CONNECT THEM TO THEIR PURPOSE Every business ultimately connects to people. These people have a job to do or a goal to achieve and your company plays a part in their success. Don't let your team get mired in their daily tasks. Of course they are important to providing great service and experience, but there is more to the story. I am always in awe when I speak to healthcare leaders and we discuss their purpose of helping patients heal and thrive. It's humbling and always inspirational when organizations embrace that kind of thinking. Be sure you also understand your employee's needs and purpose. It isn't enough to connect them to the consumer or organizational needs. If you don't understand what they need to win and what inspires them, you'll struggle to ignite their passion.
COMMUNICATE INTENTIONALLY Communication always comes up in employee focus groups. It is a catch-all when team members are disenchanted with their leadership. The trick is always to find out what kind of communication matters most and then deliver that consistently. Communication is often supercharged with regular pre-shift rallies or team huddles before each shift, so stay tuned for my videos next week on my YouTube Channel. Leaders who communicate effectively do so with purpose. They always remember to recognize and celebrate their team when they win and manage performance effectively when execution lags. Great leaders never shy away from direct, meaningful, inspiring communication that is appropriate to each team interaction.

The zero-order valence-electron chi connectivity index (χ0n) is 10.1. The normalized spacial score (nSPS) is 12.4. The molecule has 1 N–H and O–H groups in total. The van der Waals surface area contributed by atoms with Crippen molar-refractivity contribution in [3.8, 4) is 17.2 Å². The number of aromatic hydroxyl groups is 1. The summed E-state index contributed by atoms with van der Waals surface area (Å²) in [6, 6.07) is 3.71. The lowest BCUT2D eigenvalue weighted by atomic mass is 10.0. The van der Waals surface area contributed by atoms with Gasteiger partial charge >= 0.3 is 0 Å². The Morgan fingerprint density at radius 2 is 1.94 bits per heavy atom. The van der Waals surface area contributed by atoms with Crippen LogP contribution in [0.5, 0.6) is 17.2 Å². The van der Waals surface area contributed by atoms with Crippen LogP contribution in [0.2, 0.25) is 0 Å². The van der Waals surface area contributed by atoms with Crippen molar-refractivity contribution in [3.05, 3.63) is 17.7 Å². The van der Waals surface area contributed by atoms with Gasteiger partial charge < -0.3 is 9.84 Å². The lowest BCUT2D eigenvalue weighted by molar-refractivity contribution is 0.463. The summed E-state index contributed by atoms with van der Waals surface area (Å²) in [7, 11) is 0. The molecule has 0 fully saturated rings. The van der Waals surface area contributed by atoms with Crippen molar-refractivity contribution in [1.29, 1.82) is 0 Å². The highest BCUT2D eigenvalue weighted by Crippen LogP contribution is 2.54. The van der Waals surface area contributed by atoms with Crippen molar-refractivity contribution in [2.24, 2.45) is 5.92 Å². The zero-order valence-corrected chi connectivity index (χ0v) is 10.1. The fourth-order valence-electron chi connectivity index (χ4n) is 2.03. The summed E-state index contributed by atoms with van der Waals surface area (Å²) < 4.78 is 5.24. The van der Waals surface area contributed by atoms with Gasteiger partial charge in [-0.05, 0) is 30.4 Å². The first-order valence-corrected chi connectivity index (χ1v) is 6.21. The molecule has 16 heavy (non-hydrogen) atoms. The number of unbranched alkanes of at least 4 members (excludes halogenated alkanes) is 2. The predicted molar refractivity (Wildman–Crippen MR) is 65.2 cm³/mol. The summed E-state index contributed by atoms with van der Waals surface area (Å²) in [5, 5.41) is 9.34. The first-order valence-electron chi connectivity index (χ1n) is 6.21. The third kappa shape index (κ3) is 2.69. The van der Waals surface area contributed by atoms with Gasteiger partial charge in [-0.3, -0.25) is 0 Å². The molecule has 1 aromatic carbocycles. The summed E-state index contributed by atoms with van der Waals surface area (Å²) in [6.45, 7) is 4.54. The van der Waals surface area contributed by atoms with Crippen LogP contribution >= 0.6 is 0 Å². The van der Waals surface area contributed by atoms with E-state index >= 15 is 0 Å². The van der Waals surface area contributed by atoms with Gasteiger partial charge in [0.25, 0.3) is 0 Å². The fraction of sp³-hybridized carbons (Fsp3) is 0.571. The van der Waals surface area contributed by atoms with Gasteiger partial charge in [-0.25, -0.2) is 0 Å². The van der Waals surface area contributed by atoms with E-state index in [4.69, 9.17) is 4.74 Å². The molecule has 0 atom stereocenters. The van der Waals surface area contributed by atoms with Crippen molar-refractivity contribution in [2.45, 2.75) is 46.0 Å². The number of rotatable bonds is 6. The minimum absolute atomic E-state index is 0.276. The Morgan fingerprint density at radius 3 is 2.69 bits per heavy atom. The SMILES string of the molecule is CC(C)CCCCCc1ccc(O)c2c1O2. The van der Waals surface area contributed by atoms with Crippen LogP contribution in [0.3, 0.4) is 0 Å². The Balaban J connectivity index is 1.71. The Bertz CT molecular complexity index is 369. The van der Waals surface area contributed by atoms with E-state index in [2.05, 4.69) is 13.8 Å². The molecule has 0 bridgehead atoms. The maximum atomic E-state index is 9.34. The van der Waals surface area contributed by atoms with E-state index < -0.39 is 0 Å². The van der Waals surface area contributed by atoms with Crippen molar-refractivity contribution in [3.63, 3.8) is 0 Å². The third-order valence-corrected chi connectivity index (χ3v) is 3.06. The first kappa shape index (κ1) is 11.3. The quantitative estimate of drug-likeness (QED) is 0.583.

STEP INTO FRONT LINE ROLES REGULARLY There is no better way to understand your team and see things from their point of view than to spend time performing their duties. When you work side by side with your team not only will you gain an appreciation for their contributions but you will also discover hassles and inconveniences that you can address for them. Be sure you take the time monthly to work shifts in customer facing and non-customer facing roles so that you can gain a complete picture of what it takes to create the amazing customer experiences you are striving for. This will also have the added benefit of engendering loyalty and appreciation from your team - but only if you take it seriously and really commit to performing these roles (meaning you can't opt out of the tough parts of the job).
GIVE AWAY SOME POWER Yes, we are going to talk about empowerment now. You must set a compelling vision for service, share with them a sort of decision tree for success, and then let them try their hand at decision making. You don't want to have to make every decision anyway, do you? Where's the fun in that? But it is scary stuff to give away a bit of your decision rights, but if it doesn't make you a little uncomfortable then you haven't really empowered anyone. This doesn't mean you can just abdicate responsibility, so be sure you stay connected to the decisions your team is making and offer feedback to help them stay on track.
So push hard when it comes to continuously improving your employee experience. It will absolutely show results when it comes to driving your overall customer experience. The real power comes when your team begins to feel these engagement tactics which will fuel their passion. You'll see them begin to perform at a higher level and give more discretionary effort when it comes to providing superior customer outcomes. The other benefit is reduced turn over, which is crucial for creating a sustained culture of excellence.
Thanks for keeping your customers at the center of everything you do.
Tony Johnson, CCXP Customer Experience (CX) Leader | Author | Speaker